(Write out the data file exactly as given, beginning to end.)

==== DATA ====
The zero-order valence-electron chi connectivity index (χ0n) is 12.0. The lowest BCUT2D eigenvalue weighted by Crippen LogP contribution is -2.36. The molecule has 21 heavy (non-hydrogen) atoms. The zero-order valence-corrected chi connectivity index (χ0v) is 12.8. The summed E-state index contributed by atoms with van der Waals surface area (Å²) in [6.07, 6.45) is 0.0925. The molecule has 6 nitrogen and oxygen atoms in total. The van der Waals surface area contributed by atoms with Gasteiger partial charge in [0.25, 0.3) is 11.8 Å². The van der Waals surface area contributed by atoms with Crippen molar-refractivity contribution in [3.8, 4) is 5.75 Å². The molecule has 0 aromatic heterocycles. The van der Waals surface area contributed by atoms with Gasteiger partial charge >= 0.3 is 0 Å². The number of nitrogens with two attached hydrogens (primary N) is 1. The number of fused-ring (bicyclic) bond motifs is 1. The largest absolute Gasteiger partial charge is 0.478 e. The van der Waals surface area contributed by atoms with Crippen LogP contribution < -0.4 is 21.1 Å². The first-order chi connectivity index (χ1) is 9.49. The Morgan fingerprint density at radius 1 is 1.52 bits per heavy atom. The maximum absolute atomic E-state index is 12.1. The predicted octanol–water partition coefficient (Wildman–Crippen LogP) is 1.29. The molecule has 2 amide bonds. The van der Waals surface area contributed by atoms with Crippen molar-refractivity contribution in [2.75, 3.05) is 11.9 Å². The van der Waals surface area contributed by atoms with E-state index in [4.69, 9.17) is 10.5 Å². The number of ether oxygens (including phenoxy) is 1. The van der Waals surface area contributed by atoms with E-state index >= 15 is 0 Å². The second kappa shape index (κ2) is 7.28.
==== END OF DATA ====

The zero-order valence-electron chi connectivity index (χ0n) is 12.0. The lowest BCUT2D eigenvalue weighted by Crippen LogP contribution is -2.36. The molecule has 21 heavy (non-hydrogen) atoms. The zero-order valence-corrected chi connectivity index (χ0v) is 12.8. The summed E-state index contributed by atoms with van der Waals surface area (Å²) in [6.07, 6.45) is 0.0925. The molecule has 6 nitrogen and oxygen atoms in total. The van der Waals surface area contributed by atoms with Gasteiger partial charge in [0.25, 0.3) is 11.8 Å². The van der Waals surface area contributed by atoms with Crippen molar-refractivity contribution in [3.8, 4) is 5.75 Å². The molecule has 0 aromatic heterocycles. The van der Waals surface area contributed by atoms with Gasteiger partial charge >= 0.3 is 0 Å². The number of nitrogens with two attached hydrogens (primary N) is 1. The number of fused-ring (bicyclic) bond motifs is 1. The largest absolute Gasteiger partial charge is 0.478 e. The van der Waals surface area contributed by atoms with Crippen LogP contribution < -0.4 is 21.1 Å². The first-order chi connectivity index (χ1) is 9.49. The Morgan fingerprint density at radius 1 is 1.52 bits per heavy atom. The maximum absolute atomic E-state index is 12.1. The predicted octanol–water partition coefficient (Wildman–Crippen LogP) is 1.29. The molecule has 2 amide bonds. The van der Waals surface area contributed by atoms with Crippen molar-refractivity contribution in [2.75, 3.05) is 11.9 Å². The van der Waals surface area contributed by atoms with E-state index in [4.69, 9.17) is 10.5 Å². The number of ether oxygens (including phenoxy) is 1. The van der Waals surface area contributed by atoms with E-state index >= 15 is 0 Å². The second kappa shape index (κ2) is 7.28.